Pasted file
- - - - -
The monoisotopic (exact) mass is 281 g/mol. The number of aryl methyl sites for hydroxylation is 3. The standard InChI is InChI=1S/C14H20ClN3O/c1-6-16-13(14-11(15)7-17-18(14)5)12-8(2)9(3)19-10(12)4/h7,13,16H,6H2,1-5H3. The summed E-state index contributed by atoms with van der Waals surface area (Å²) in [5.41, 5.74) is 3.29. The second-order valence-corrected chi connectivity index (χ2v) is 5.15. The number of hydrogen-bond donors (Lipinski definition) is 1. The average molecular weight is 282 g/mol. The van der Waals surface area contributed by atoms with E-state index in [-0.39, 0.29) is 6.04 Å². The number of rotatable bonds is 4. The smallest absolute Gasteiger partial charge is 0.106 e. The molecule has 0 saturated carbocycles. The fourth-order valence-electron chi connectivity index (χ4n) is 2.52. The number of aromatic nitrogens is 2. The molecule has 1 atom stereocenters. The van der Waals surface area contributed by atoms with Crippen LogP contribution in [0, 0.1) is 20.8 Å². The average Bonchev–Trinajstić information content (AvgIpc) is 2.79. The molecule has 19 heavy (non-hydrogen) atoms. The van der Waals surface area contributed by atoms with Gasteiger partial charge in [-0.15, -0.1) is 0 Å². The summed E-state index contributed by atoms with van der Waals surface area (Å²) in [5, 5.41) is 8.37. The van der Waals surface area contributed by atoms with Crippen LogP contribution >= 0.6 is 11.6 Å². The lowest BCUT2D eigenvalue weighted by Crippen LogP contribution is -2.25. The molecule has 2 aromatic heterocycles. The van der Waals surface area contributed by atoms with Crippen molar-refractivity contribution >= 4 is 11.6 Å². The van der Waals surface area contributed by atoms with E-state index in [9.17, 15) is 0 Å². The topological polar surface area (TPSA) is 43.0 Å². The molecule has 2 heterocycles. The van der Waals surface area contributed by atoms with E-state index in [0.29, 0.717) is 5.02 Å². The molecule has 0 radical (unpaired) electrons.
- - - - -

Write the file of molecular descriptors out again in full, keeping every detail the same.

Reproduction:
The monoisotopic (exact) mass is 281 g/mol. The number of aryl methyl sites for hydroxylation is 3. The standard InChI is InChI=1S/C14H20ClN3O/c1-6-16-13(14-11(15)7-17-18(14)5)12-8(2)9(3)19-10(12)4/h7,13,16H,6H2,1-5H3. The summed E-state index contributed by atoms with van der Waals surface area (Å²) in [5.41, 5.74) is 3.29. The second-order valence-corrected chi connectivity index (χ2v) is 5.15. The number of hydrogen-bond donors (Lipinski definition) is 1. The average molecular weight is 282 g/mol. The van der Waals surface area contributed by atoms with E-state index in [-0.39, 0.29) is 6.04 Å². The number of rotatable bonds is 4. The smallest absolute Gasteiger partial charge is 0.106 e. The molecule has 0 saturated carbocycles. The fourth-order valence-electron chi connectivity index (χ4n) is 2.52. The number of aromatic nitrogens is 2. The molecule has 1 atom stereocenters. The van der Waals surface area contributed by atoms with Crippen LogP contribution in [0, 0.1) is 20.8 Å². The average Bonchev–Trinajstić information content (AvgIpc) is 2.79. The molecule has 19 heavy (non-hydrogen) atoms. The van der Waals surface area contributed by atoms with Gasteiger partial charge in [-0.15, -0.1) is 0 Å². The summed E-state index contributed by atoms with van der Waals surface area (Å²) in [5, 5.41) is 8.37. The van der Waals surface area contributed by atoms with Crippen LogP contribution >= 0.6 is 11.6 Å². The lowest BCUT2D eigenvalue weighted by Crippen LogP contribution is -2.25. The molecule has 2 aromatic heterocycles. The van der Waals surface area contributed by atoms with Crippen molar-refractivity contribution >= 4 is 11.6 Å². The van der Waals surface area contributed by atoms with E-state index in [9.17, 15) is 0 Å². The topological polar surface area (TPSA) is 43.0 Å². The molecule has 2 heterocycles. The van der Waals surface area contributed by atoms with E-state index in [0.29, 0.717) is 5.02 Å². The molecule has 0 radical (unpaired) electrons.